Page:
Expert panel condemns decades of abuse at Japan’s largest talent agency

 A team of experts probing allegations of sexual abuse by Johnny Kitagawa delivered a report on Tuesday that accused the late Japanese music mogul of repeatedly abusing several young and underage budding performers over the years.

The panel of experts was appointed by Johnny and Associates, better known as Johnny’s, to investigate the alleged cases of abuse within the agency that recently came to light through new testimonies of alleged victims.

After a three-month investigation during which 21 alleged victims and 20 agency workers and Kitagawa’s relatives were interviewed, experts determined that sexual abuse was frequent from the founding of talent agency in the 1960s until the mid 2010s.

Although the report did not specify the exact number of alleged cases or Kitagawa’s victims, the panel spoke of “multiple acts” of abuse and sexual assault committed by the group’s founder on minors within the agency that has launched the careers of some of J-Pop’s most popular boy bands, including Arashi, SMAP and Kinki Kids.

Kitagawa took advantage of his power of influence over the future career of young people to commit his abuses, as well as the fear of reprisals from the victims, and also benefited from the culture of silence installed in the agency where no employee or relative of the founder dared to denounce the abuse, according to the findings of the investigation.

Kitawaga’s relatives in executive positions at the agency, including his niece and current CEO, Julie Keiko Fujishima, were aware of the ongoing abuse but failed to take appropriate action, Makoto Hayashi, head of the expert panel and former prosecutor general, told a press conference.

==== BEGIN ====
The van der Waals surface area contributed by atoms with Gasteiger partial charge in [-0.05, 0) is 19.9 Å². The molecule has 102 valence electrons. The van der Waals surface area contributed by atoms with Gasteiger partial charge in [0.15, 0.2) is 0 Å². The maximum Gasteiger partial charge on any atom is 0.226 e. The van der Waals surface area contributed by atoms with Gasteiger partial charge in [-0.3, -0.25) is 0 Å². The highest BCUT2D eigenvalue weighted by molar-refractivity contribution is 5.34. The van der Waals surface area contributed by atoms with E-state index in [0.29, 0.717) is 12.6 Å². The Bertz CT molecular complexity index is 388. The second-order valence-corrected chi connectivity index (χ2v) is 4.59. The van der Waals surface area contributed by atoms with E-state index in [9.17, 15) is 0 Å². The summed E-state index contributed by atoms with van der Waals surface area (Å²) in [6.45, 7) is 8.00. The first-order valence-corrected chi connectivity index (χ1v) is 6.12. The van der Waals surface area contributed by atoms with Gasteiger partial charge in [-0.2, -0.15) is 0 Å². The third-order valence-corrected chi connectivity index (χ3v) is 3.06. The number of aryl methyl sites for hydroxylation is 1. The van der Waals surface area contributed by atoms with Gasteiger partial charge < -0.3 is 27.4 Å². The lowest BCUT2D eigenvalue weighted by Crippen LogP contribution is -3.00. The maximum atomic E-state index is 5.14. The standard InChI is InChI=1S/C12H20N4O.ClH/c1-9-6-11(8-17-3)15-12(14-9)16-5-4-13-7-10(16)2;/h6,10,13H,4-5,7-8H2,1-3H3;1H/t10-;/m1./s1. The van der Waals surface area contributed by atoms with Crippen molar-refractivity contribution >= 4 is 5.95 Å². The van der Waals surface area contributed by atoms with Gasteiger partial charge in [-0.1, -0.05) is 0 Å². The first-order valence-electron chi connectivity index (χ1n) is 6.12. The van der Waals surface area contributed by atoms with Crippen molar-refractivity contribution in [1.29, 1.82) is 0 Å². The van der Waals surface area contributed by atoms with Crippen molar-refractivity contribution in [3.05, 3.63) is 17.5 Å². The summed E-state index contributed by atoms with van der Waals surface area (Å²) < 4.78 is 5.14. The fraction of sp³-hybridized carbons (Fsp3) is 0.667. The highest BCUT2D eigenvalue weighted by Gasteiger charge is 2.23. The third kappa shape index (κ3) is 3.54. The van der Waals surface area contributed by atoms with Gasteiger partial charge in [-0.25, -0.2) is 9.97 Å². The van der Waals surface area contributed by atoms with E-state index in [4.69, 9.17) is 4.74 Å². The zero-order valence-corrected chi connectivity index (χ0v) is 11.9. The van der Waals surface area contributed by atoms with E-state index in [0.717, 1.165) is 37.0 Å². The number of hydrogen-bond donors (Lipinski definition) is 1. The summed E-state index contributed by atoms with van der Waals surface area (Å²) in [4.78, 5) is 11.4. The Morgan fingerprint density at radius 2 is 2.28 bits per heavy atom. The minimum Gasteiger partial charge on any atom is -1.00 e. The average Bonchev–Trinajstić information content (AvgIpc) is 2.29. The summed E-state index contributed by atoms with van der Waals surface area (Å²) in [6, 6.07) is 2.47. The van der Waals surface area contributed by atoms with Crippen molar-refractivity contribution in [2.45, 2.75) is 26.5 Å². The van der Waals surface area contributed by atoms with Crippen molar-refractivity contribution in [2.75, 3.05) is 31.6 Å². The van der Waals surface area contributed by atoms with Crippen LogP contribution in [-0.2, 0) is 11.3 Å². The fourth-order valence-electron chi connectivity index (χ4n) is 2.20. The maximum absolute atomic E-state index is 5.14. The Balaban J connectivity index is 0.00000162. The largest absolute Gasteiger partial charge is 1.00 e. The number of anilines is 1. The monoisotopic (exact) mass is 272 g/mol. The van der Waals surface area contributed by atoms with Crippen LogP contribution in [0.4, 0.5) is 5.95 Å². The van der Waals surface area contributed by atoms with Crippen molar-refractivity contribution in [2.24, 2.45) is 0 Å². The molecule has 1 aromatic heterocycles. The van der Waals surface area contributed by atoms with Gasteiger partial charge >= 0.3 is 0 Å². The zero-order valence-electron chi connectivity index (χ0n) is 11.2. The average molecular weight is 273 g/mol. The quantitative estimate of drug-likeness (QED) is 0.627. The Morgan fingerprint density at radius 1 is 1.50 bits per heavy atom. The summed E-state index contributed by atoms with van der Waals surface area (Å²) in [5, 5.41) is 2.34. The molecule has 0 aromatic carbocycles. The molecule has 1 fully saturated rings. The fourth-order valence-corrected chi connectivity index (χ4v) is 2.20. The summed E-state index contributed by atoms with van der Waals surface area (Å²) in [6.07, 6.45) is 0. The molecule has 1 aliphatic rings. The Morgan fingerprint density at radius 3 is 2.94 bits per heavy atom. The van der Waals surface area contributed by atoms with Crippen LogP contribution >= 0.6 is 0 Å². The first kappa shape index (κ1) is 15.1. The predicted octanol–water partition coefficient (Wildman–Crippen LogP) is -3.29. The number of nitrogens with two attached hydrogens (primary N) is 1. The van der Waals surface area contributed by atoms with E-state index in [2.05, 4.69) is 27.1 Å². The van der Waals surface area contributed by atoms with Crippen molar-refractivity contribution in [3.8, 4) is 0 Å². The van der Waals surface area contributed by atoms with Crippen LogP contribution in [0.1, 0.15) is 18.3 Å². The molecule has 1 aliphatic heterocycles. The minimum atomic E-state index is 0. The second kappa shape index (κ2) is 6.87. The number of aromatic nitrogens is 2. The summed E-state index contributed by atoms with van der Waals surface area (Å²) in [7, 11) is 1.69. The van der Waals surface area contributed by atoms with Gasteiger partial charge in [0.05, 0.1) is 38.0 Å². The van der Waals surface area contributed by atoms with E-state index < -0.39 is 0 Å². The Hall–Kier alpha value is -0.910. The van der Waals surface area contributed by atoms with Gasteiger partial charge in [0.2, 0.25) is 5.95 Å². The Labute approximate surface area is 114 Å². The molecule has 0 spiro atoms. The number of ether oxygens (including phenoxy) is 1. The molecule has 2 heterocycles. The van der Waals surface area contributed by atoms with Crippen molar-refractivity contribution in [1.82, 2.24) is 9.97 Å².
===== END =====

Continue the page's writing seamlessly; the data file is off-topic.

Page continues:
Many of the victims continued to suffer from the consequences of the abuse including depression, low self-esteem, trauma and sexual disorders, psychologist and expert panel member Asuza Saito added.

The experts also noted that recurrent abuse and the agency’s inaction continued despite the publication of books and local press reports on allegations of sexual abuse within the agency.

The report findings added that the talent agency should undertake sweeping governance reforms, including the resignation of its current CEO and the establishment of a system to assist and compensate victims.

The expert panel also demanded a public apology from Johnny and Associates to the victims.

The team of investigators declined to comment on whether the report could lead to legal action against the agency.

Kitagawa was a well-known producer and talent scout who created a formula for stardom that is still used in the K-Pop and J-Pop industries in South Korea and Japan.

The music mogul, who died in 2019, recruited budding young stars and groomed them until their debut.

A working group of the United Human Rights Council visited Japan earlier this month and called on Tokyo to ensure “transparent investigations of perpetrators and that victims obtain effective remedies, be they in the form of an apology or financial compensation.”